Major alteration or even destruction of the hydration shell around interacting molecules and ions in solution is an important process that determines how hydrated substances interact. Therefore, the direct observation of structural changes in hydration shells around solutes in close contact with other solutes or surfaces is important for understanding chemical processes that take place in solution. In the work described in this paper, time-resolved IR absorption measurements were performed to study the interaction of hydrated Na+ or tetrapropylammonium cation (Pr4N+) with a hydrophobic CO-covered Pt surface; the adsorption force between cations and the surface was controlled by using an electrochemical system. We found that the hydrophobic hydration shell of Pr4N+ is initially stabilized on the hydrophobic surface, but application of a strong force to the cation approaching CO destroys the water layers between them. This process is rather slow, taking a few hundred milliseconds. Hydrophilic Na+ behaves quite differently from Pr4N+ due to the different structure of its hydration shell. These experimental results are supported by molecular dynamics simulations.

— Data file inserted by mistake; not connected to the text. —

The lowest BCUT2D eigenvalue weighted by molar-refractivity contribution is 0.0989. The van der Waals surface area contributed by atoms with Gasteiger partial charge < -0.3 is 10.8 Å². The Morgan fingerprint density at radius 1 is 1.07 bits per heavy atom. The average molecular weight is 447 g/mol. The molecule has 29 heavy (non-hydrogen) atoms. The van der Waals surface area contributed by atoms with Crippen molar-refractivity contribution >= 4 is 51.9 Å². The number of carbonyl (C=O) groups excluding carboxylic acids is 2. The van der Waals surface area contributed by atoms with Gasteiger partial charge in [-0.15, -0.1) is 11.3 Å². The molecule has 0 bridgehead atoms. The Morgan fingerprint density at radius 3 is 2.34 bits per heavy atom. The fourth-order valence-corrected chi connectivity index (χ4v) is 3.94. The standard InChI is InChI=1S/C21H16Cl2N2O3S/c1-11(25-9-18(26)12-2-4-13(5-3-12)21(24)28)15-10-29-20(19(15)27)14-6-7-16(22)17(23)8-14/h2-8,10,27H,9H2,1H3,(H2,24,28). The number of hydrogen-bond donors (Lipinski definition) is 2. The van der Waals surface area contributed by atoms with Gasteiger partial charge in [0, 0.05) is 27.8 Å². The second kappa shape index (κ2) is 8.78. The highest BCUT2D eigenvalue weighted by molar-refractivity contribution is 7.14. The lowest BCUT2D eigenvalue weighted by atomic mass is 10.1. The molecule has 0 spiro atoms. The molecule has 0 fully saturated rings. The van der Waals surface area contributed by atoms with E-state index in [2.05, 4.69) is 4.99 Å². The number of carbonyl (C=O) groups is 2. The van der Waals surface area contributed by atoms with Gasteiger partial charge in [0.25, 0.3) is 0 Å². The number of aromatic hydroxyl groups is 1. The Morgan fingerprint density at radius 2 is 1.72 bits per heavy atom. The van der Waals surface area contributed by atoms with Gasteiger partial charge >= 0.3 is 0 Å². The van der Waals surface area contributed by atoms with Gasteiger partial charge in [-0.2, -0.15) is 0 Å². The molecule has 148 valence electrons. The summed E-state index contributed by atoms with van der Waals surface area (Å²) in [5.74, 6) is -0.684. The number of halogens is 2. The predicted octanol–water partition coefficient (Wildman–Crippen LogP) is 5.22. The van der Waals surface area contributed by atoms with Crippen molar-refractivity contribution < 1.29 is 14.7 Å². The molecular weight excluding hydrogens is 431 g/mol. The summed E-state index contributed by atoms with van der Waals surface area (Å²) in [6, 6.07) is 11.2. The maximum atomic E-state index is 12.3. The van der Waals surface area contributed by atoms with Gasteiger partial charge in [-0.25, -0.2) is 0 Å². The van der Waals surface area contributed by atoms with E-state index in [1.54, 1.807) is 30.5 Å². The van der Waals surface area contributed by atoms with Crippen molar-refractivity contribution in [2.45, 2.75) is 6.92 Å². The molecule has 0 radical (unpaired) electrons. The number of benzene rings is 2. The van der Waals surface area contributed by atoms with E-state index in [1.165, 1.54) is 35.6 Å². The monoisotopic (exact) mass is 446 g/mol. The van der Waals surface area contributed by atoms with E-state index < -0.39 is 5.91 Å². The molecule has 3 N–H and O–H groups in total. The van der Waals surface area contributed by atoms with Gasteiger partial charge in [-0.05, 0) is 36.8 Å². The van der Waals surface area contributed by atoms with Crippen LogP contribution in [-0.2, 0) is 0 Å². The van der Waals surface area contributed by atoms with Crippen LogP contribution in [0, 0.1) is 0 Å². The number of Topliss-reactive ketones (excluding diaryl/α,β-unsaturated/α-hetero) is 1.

ASJC Scopus subject areas
- Colloid and Surface Chemistry